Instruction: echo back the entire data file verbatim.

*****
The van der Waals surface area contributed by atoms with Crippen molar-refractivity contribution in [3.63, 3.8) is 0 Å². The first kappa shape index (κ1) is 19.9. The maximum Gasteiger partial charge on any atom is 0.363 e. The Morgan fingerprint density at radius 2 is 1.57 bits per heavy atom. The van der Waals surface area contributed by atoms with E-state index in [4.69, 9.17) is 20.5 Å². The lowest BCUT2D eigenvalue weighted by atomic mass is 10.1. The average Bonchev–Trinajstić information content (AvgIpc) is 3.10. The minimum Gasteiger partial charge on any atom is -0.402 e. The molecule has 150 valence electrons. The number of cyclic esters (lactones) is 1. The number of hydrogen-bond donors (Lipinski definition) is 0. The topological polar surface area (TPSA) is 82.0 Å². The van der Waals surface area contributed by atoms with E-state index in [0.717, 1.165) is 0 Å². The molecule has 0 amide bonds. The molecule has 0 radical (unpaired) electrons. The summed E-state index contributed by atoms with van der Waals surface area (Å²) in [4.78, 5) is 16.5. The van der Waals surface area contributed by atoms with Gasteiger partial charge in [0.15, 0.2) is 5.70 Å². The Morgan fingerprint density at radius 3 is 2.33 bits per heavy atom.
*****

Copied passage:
The van der Waals surface area contributed by atoms with Crippen molar-refractivity contribution in [3.63, 3.8) is 0 Å². The first kappa shape index (κ1) is 19.9. The maximum Gasteiger partial charge on any atom is 0.363 e. The Morgan fingerprint density at radius 2 is 1.57 bits per heavy atom. The van der Waals surface area contributed by atoms with E-state index in [4.69, 9.17) is 20.5 Å². The lowest BCUT2D eigenvalue weighted by atomic mass is 10.1. The average Bonchev–Trinajstić information content (AvgIpc) is 3.10. The minimum Gasteiger partial charge on any atom is -0.402 e. The molecule has 150 valence electrons. The number of cyclic esters (lactones) is 1. The number of hydrogen-bond donors (Lipinski definition) is 0. The topological polar surface area (TPSA) is 82.0 Å². The van der Waals surface area contributed by atoms with E-state index in [0.717, 1.165) is 0 Å². The molecule has 0 amide bonds. The molecule has 0 radical (unpaired) electrons. The summed E-state index contributed by atoms with van der Waals surface area (Å²) in [4.78, 5) is 16.5. The van der Waals surface area contributed by atoms with Gasteiger partial charge in [0.15, 0.2) is 5.70 Å². The Morgan fingerprint density at radius 3 is 2.33 bits per heavy atom.